Book Review: Dementia and the Law
by Tony Harrop–Griffiths and others at Field Court Chambers, published by Jordans
Much as we would like to hide away from it, dementia is becoming one of the key social issues of our time. The reasons are clear – there are already 800,000 people in the United Kingdom living with dementia, many of which are underdiagnosed and according to the Alzheimer’s Society there will be more than 1 million people with dementia by 2021.
As the authors point out in the introduction, the issues that dementia present be they medical, psychological, social, philosophical, ethical and legal – are complex and distinctive.
I believe it is heartening that a set of chambers have thought to engage in the issues of dementia by compiling a broad and thorough book which explores all of the legal issues regarding dementia. The book is rightly endorsed in its forward by High Court Judge, Lucy Theis. The structure is extremely well laid out and combines a clear and authorative expression of the law with guidance on practice and procedure.
With respect to the book itself, it is split into four distinct parts. Section 1 concerned with the diagnosis and assessment of the person who may have dementia (e.g. access and rights to (Personal Information, DOL procedures) and section 2 considers the issues surrounding the provision of care for someone with dementiacontinuing Health Care, Local Authority Care). The third section addresses the property and financial affairs of the person who has dementia (LPAs and Court of Protection applications, funding) and the final section covers remedies available when disputes arise (including complaints about Care homes and Judicial Review).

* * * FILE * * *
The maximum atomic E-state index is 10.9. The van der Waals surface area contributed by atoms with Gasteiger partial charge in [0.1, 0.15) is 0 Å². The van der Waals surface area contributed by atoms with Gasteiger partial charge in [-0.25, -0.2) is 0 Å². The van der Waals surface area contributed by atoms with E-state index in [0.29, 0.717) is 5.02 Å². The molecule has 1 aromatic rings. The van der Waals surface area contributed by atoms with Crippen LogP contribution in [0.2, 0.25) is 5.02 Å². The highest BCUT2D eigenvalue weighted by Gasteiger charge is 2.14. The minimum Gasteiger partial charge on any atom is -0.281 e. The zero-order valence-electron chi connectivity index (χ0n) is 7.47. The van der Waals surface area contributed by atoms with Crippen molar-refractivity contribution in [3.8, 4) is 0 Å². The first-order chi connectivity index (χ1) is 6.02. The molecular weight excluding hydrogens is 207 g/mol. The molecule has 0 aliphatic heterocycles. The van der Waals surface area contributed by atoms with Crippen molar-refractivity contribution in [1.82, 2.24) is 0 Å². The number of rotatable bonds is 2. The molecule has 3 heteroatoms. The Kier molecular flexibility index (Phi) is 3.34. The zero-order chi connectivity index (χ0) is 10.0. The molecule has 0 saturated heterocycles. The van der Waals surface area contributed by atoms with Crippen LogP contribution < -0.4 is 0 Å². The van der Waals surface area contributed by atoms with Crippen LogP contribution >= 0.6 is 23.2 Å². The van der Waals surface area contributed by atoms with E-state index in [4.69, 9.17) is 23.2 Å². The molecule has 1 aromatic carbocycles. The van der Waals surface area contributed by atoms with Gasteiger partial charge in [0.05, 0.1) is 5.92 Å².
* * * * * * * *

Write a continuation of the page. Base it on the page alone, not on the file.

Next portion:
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The book has 316 pages of commentary and a further 192 pages of statutory materials. With respect to the statutory materials, it is difficult to please everyone but I might have wanted the statutory Code of the Mental Capacity Act 2005 in place as well because I think this is very useful to practitioners. I appreciate that this is not technically a statutory material but it is highly relevant to the issues of dementia and would have added more to the book.
I liked the fact that the authors have given prominence to use of mediation and alternative dispute resolution as a mechanism for resolving disputes. As a mediator and someone who believes firmly in the use of mediation, their analysis of the best way to incorporate mediation is sensible. It is quite revealing from the authors’ commentary that in fact the incentives to mediate are still weak and there is an absence of clear structure as to how mediations should be conducted.
I believe some of the legal analysis is really strong such as on deprivation of liberty and why it is important. As the authors recognise the case of Cheshire West and Chester Council v P was unsettled at the time of the book being written, but they show why the issues are important. The authors are able in a succinct analysis to demonstrate how difficult it is to answer the question as to whether someone has been deprived of their liberty. With human rights of the elderly increasingly being promoted by many politicians, this is an issue which will run and run.
Chapter 11 which deals with challenging decisions and making complaints will be of particular use to many lawyers as we are often instructed when problems arise. The authors set out the options not just in England and Wales but also provide a list of websites that may be helpful.
Interestingly this book, markets itself as being of use to not only legal practitioners but also relatives of people and charitable organisations; it may very well be of use to them. However, whilst the book is clear and accessible, these issues are complicated and certainly those members of public dealing with these issues will benefit from legal advisors who understand the issues if it is affordable.
It is my belief that the book suits lawyers who not just specialise in the field but suits those with an introductory knowledge.
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